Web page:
Sidney Crosby resumes on-ice workouts for first time since April

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It’s been a couple months since the last Sidney Crosby update. Depending on your feelings on Crosby, that could either be the best news possible or an excruciating dry-spell without information. When the best player in the game misses the last four months of his season with post-concussion symptoms, it’s a big deal. When we go for a few weeks (or months) without any clue of progress—it’s a situation that can make Penguins fans wonder if he’ll be back for next season.

It sounds like Crosby has hit the rink for his offseason workouts. The on-ice workouts are the first since he tried to give it a go during the first round of the playoffs in April. He started to get headaches and the team doctors shut him down for the rest of the season. From that perspective, it’s great for Crosby to be back on the ice.

Rob Rossi from the Pittsburgh Tribune Review has been tracking the story and broke the news:

“Penguins center Sidney Crosby has resumed on-ice workouts, the team and his agent confirmed tonight.

The on-ice workouts are part of his regular summer training program.

He last participated in on-ice workouts in April while the Penguins played in the first round of the Stanley Cup playoffs before he was shut down because of headaches.

Crosby’s confidants believe those headaches were the result of a sinus infection and not a recurrence of concussion symptoms.”

News that the headaches in April could have been caused by anything other than post-concussion symptoms must be music to Penguins’ fans ears. It goes without saying that the Penguins are a different team with Crosby in the line-up. They were able to surprise the hockey world by finishing 4th in the Eastern Conference despite injuries to Crosby and fellow superstar center Evgeni Malkin. Malkin was able to step onto the ice in April as well, as he was recovering from a knee injury that he suffered at the beginning of February.

It’s a virtual certainty that Malkin will be available to start training camp—but Crosby’s post-concussion symptoms have been much harder to predict. Despite only playing in 41 games last season, Pittsburgh’s captain still finished with 32 goals and 66 points. His 66 points was good enough for 30th in the NHL and tied him with players like Mike Richards, Jeff Carter, Rick Nash, and Joe Pavelski. His 32 goals put him at 14th in the NHL and tied him with guys like Alexander Ovechkin, Jonathan Toews, and Thomas Vanek (among others). He was able to put up those kinds of numbers even though he only played exactly half of the season.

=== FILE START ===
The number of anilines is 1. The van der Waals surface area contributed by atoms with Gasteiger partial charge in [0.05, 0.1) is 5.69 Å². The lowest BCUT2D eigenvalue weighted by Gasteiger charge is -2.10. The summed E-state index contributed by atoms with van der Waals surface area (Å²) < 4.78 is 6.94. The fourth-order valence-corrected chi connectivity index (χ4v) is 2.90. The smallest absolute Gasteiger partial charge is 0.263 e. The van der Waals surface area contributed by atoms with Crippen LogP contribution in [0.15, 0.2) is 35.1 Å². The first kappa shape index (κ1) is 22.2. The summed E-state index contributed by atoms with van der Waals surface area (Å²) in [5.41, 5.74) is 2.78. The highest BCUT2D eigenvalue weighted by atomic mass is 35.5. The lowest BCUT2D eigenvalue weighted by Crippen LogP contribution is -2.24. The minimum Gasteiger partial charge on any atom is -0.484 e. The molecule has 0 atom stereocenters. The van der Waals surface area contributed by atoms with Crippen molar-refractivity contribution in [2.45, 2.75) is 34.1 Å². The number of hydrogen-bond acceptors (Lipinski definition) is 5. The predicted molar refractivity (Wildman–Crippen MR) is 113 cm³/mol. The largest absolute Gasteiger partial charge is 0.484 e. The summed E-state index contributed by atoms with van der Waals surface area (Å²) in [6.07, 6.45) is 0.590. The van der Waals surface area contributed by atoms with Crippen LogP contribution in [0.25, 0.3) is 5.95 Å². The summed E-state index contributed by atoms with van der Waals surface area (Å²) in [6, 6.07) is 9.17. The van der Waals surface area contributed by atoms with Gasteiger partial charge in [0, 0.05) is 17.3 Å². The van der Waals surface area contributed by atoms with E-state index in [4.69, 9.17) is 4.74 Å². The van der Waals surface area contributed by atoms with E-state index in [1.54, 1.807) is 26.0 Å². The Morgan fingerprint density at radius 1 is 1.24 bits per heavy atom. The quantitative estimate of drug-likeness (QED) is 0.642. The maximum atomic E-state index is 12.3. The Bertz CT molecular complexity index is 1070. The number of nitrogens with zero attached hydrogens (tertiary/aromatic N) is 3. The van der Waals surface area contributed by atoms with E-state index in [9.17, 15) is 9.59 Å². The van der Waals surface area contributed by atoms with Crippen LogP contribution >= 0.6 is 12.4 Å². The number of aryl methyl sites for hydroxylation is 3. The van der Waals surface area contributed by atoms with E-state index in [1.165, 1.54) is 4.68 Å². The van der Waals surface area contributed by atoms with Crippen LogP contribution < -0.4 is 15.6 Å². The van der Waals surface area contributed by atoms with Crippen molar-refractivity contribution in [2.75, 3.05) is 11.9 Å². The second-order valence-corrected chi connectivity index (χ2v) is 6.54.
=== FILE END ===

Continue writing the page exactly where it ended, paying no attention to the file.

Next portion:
Sometimes people forget just how dominant he was at the beginning of last season. The good news for Pittsburgh is that he’s right on schedule for a return at the beginning of training camp next year. He still hasn’t been cleared for on-ice contact, but that’s not something he’d be doing in the middle of July anyway. He’s out on the ice and he’s right on schedule. Sometimes the status quo is good news.

We’ll continue to update the story as the summer progresses. If things go well, he’ll be at training camp ready for contact for the first time since January 5th. Until then, all the Penguins can do is monitor how his body reacts to his time on the ice.

Ovechkin shrugs off Caps’ Game 1 loss in very Ovechkin way

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You know, it happens. Maybe not always in those exact words.

The Washington Capitals carried the play during portions of their 3-2 Game 1 loss to the Pittsburgh Penguins, and even down 1-0 in the series, just about every player seemed happy with their overall game.

(Granted, Braden Holtby picked apart two of the three goals he allowed, and so on.)

Still, Alex Ovechkin shrugged off the disappointment in a way that wasn’t quite Rated R, but probably ranks in the PG-13 range:

The penalty element is interesting, though.

When asked after the loss about the lack of power plays, Matt Niskanen merely offered a “no comment.”

The Penguins experienced some sprawling moments, yet they avoided taking a penalty each time. Often, when a team carries long sequences of play, they’ll go on the PP (especially with home-ice advantage) … but not the Capitals in Game 1.

via Natural Stat Trick